lastly if you had a weekly challenge I would love to participate in it 🙂

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    • Hi, Kayla! Thanks for all your great feedback. I’m glad you enjoyed the post. You voiced all the reasons I think it would be an interesting challenge – a great forum for the exchange of post-processing techniques and ideas! I still have much more I can learn with LR, like using curves, for instance. I’ll have to try what you suggest and see what happens, so thanks for that. I’ll let you know! Stay tuned about the challenge. Given the feedback I’m getting, I’m going to shoot to begin it next Friday – I just have to figure out exactly how to best “host” it. So get some before-and-afters ready 🙂

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  4. This is a beautiful photo Stacy and you’ve done really nice processing… I love it in b&w. I’ve enjoyed the way you’ve made these posts so far. It would be nice to participate in the challenge but at the moment I feel I wouldn’t have time for it. I enjoy your posts very much! 🙂

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  5. Well, my vote is that this is the “Goldilocks” length for a post about processing, i.e., just right. On the final image here, you’re right, it’s hard to identify specific differences between the two but there is a qualitative difference. As for participating, I would be willing to join in, especially if color is also permitted. Every week might be tough, however,what with some travel coming up. At any rate, a very thorough and well-done post. Thanks!

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    • Love the “Goldilocks” analogy 🙂 After the initial draft, I actually cut back on a bunch of the details and was still concerned there were too many, so I appreciate your take on it. As for the challenge, absolutely yes to color. And I’m also thinking that people don’t have to share their details if they don’t wish to or don’t have the time to. While learning the details will certainly promote, I think, some educational opportunities, I’m fascinated just to see where a photo started and where it ended up! That being said, I love your beautifully detailed posts about your process in capturing images (and I do wonder about how you “merge” your photos to create your stunning images), so I know I would enjoy the details of your post-processing! Would love to have you participate on whatever basis you are able to, Robin 🙂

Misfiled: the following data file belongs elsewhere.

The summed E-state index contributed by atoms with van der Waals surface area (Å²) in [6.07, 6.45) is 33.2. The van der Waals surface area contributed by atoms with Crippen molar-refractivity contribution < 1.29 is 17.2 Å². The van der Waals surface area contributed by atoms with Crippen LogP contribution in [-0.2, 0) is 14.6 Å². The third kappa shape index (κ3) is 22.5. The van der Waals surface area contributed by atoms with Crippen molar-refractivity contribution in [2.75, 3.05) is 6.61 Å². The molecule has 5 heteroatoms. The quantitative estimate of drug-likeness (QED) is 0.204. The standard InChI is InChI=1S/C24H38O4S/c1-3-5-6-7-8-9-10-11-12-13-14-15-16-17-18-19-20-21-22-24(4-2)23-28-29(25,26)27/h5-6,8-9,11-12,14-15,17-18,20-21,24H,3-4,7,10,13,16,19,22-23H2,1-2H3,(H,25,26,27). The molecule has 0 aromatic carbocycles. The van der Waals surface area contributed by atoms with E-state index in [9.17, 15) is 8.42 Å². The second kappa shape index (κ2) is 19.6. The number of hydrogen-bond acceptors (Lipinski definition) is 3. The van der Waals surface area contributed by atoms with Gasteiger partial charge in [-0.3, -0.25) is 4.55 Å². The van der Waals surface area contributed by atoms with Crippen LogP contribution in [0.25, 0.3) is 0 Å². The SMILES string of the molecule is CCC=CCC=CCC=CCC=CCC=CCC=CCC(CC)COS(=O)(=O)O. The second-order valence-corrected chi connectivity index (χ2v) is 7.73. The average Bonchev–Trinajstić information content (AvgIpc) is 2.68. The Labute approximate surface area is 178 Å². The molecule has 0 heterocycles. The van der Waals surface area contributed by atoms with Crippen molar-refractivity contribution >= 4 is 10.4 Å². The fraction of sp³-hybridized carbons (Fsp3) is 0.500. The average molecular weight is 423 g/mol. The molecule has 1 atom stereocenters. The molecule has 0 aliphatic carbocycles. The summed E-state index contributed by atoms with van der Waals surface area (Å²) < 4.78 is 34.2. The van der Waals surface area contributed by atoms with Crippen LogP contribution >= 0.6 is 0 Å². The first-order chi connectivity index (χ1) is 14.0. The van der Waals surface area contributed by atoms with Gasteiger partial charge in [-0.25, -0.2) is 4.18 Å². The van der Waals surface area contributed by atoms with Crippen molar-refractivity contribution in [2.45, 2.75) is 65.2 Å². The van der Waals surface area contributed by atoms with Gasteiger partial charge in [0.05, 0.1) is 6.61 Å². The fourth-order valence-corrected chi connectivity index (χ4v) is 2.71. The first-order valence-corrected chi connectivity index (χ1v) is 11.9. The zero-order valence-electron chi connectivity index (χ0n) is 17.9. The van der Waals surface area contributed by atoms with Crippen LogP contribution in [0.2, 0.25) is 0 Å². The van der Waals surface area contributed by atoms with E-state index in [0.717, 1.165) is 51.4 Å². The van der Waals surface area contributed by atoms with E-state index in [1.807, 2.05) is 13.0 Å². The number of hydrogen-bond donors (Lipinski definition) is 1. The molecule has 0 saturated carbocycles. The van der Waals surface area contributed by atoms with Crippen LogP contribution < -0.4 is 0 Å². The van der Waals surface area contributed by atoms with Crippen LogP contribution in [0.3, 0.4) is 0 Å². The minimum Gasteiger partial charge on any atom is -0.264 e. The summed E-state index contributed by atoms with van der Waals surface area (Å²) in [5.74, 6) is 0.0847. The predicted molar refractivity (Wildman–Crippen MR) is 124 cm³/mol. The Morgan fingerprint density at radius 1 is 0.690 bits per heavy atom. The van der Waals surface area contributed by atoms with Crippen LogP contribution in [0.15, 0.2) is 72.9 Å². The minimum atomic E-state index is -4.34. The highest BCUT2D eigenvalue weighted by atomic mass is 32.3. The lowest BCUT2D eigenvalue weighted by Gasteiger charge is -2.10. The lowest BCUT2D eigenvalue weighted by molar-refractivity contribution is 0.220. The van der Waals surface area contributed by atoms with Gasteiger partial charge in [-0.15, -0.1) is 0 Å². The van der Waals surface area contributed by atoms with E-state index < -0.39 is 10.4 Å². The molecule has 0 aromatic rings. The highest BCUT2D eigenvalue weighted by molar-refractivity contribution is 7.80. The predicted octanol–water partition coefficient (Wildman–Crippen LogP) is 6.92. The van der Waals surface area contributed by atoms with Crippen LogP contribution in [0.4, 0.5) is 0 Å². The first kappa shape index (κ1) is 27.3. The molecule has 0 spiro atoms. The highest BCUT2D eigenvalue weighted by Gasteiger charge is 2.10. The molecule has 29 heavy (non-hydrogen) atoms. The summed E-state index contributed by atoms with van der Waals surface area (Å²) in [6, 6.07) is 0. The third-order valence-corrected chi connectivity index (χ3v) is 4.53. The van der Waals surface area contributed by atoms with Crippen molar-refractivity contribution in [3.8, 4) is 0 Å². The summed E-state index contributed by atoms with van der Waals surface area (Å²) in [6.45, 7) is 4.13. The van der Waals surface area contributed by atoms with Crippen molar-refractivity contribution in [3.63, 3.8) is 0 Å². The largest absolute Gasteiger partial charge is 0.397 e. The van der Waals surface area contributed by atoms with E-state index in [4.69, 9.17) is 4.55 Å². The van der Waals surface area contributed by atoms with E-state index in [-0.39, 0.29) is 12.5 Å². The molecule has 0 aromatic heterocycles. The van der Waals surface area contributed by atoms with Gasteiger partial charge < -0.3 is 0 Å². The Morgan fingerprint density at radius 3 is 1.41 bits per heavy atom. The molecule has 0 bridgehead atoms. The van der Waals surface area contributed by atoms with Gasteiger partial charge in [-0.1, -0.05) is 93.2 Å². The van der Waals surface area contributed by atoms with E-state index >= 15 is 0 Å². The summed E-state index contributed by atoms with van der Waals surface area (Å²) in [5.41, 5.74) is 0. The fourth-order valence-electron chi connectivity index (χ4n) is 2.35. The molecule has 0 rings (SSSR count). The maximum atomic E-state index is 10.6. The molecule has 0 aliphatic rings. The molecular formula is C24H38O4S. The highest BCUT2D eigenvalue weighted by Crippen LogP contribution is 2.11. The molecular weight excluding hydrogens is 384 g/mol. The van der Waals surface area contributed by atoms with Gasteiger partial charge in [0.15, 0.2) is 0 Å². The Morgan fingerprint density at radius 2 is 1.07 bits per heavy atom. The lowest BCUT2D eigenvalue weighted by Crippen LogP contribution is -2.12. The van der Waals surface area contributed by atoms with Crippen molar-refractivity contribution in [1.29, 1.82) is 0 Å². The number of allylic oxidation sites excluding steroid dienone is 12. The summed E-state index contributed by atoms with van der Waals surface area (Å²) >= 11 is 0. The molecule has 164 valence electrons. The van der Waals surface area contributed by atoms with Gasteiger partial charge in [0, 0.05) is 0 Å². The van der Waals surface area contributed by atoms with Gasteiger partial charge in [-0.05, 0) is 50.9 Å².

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  6. It’s frustrating the number of times I’ve left the ISO on 1600 or 3200 and I’ve forgotten to change it back to a more normal setting. I was quite interested to read the adjustments you made to get to your finished product … although it does take away some of the “ta-dah” magic. I can’t help with the blues. Doing the equivalent of digital darkroom is still not very intuitive to me and I don’t do a lot of it a.k.a. I get stuck and then I stop.

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    • So glad to hear I’m not the only one 🙂 Yup, I hear you about the ta-dah magic; on the other hand, perhaps by sharing some of the details, you may find something that will help make the process more intuitive for you. Thanks, as always, for your comments!